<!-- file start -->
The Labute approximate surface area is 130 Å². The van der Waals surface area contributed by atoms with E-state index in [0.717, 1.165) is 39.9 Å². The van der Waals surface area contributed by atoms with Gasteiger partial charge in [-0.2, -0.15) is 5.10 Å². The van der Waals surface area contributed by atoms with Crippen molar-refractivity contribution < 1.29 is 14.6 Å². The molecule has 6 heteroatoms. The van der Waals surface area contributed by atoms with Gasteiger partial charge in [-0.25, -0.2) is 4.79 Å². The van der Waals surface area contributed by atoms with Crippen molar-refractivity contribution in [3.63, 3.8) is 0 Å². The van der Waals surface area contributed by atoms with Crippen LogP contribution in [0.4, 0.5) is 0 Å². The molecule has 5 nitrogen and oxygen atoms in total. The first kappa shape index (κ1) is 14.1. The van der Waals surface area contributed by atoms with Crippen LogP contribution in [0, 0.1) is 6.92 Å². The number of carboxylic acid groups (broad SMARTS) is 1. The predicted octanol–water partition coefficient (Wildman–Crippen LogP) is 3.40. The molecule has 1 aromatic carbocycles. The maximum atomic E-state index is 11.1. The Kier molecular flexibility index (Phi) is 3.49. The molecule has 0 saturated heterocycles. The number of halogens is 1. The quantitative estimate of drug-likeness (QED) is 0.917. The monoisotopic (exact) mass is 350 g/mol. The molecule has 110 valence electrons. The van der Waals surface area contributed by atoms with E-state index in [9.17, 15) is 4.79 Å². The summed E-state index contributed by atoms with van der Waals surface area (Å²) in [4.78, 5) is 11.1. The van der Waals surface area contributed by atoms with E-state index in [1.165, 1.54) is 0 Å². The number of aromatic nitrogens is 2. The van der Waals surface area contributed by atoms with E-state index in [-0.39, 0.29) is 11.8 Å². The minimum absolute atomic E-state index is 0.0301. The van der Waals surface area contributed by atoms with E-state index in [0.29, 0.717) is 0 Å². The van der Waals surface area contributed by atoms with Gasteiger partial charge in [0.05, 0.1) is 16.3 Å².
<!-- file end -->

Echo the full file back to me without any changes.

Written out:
The Labute approximate surface area is 130 Å². The van der Waals surface area contributed by atoms with E-state index in [0.717, 1.165) is 39.9 Å². The van der Waals surface area contributed by atoms with Gasteiger partial charge in [-0.2, -0.15) is 5.10 Å². The van der Waals surface area contributed by atoms with Crippen molar-refractivity contribution < 1.29 is 14.6 Å². The molecule has 6 heteroatoms. The van der Waals surface area contributed by atoms with Gasteiger partial charge in [-0.25, -0.2) is 4.79 Å². The van der Waals surface area contributed by atoms with Crippen molar-refractivity contribution in [3.63, 3.8) is 0 Å². The van der Waals surface area contributed by atoms with Crippen LogP contribution in [0.4, 0.5) is 0 Å². The molecule has 5 nitrogen and oxygen atoms in total. The first kappa shape index (κ1) is 14.1. The van der Waals surface area contributed by atoms with Crippen LogP contribution in [0, 0.1) is 6.92 Å². The number of carboxylic acid groups (broad SMARTS) is 1. The predicted octanol–water partition coefficient (Wildman–Crippen LogP) is 3.40. The molecule has 1 aromatic carbocycles. The maximum atomic E-state index is 11.1. The Kier molecular flexibility index (Phi) is 3.49. The molecule has 0 saturated heterocycles. The number of halogens is 1. The quantitative estimate of drug-likeness (QED) is 0.917. The monoisotopic (exact) mass is 350 g/mol. The molecule has 110 valence electrons. The van der Waals surface area contributed by atoms with E-state index in [9.17, 15) is 4.79 Å². The summed E-state index contributed by atoms with van der Waals surface area (Å²) in [4.78, 5) is 11.1. The van der Waals surface area contributed by atoms with E-state index in [1.165, 1.54) is 0 Å². The number of aromatic nitrogens is 2. The van der Waals surface area contributed by atoms with E-state index in [-0.39, 0.29) is 11.8 Å². The minimum absolute atomic E-state index is 0.0301. The van der Waals surface area contributed by atoms with E-state index in [0.29, 0.717) is 0 Å². The van der Waals surface area contributed by atoms with Gasteiger partial charge in [0.05, 0.1) is 16.3 Å².